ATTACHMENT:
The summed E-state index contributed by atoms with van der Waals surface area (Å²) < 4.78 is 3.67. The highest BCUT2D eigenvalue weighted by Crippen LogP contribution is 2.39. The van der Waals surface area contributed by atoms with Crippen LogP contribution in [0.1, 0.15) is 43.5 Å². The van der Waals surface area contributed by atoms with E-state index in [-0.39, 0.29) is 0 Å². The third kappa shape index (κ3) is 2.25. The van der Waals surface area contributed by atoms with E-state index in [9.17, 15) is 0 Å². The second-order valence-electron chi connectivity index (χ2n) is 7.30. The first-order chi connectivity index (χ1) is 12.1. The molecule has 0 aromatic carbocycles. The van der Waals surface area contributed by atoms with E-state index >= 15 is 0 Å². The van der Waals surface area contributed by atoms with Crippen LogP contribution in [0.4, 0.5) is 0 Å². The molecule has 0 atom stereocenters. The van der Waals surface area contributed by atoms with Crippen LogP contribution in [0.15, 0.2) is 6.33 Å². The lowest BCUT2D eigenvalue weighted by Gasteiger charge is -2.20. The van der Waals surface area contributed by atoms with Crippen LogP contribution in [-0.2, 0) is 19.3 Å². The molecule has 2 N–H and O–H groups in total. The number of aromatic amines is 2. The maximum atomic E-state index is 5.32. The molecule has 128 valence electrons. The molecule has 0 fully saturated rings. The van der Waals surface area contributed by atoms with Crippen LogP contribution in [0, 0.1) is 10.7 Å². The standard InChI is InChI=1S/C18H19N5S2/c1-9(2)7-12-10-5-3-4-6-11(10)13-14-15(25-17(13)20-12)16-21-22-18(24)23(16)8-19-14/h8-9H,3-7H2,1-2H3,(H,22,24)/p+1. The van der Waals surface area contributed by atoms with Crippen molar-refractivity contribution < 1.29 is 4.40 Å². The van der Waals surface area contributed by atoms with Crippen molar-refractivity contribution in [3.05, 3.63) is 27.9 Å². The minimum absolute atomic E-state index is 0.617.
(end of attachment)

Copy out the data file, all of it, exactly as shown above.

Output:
The summed E-state index contributed by atoms with van der Waals surface area (Å²) < 4.78 is 3.67. The highest BCUT2D eigenvalue weighted by Crippen LogP contribution is 2.39. The van der Waals surface area contributed by atoms with Crippen LogP contribution in [0.1, 0.15) is 43.5 Å². The van der Waals surface area contributed by atoms with E-state index in [-0.39, 0.29) is 0 Å². The third kappa shape index (κ3) is 2.25. The van der Waals surface area contributed by atoms with E-state index in [9.17, 15) is 0 Å². The second-order valence-electron chi connectivity index (χ2n) is 7.30. The first-order chi connectivity index (χ1) is 12.1. The molecule has 0 aromatic carbocycles. The van der Waals surface area contributed by atoms with E-state index >= 15 is 0 Å². The van der Waals surface area contributed by atoms with Crippen LogP contribution in [0.4, 0.5) is 0 Å². The molecule has 0 atom stereocenters. The van der Waals surface area contributed by atoms with Crippen LogP contribution in [0.15, 0.2) is 6.33 Å². The lowest BCUT2D eigenvalue weighted by Gasteiger charge is -2.20. The van der Waals surface area contributed by atoms with Crippen LogP contribution in [-0.2, 0) is 19.3 Å². The molecule has 2 N–H and O–H groups in total. The number of aromatic amines is 2. The maximum atomic E-state index is 5.32. The molecule has 128 valence electrons. The molecule has 0 fully saturated rings. The van der Waals surface area contributed by atoms with Crippen LogP contribution in [0, 0.1) is 10.7 Å². The standard InChI is InChI=1S/C18H19N5S2/c1-9(2)7-12-10-5-3-4-6-11(10)13-14-15(25-17(13)20-12)16-21-22-18(24)23(16)8-19-14/h8-9H,3-7H2,1-2H3,(H,22,24)/p+1. The van der Waals surface area contributed by atoms with Crippen molar-refractivity contribution < 1.29 is 4.40 Å². The van der Waals surface area contributed by atoms with Crippen molar-refractivity contribution in [3.05, 3.63) is 27.9 Å². The minimum absolute atomic E-state index is 0.617.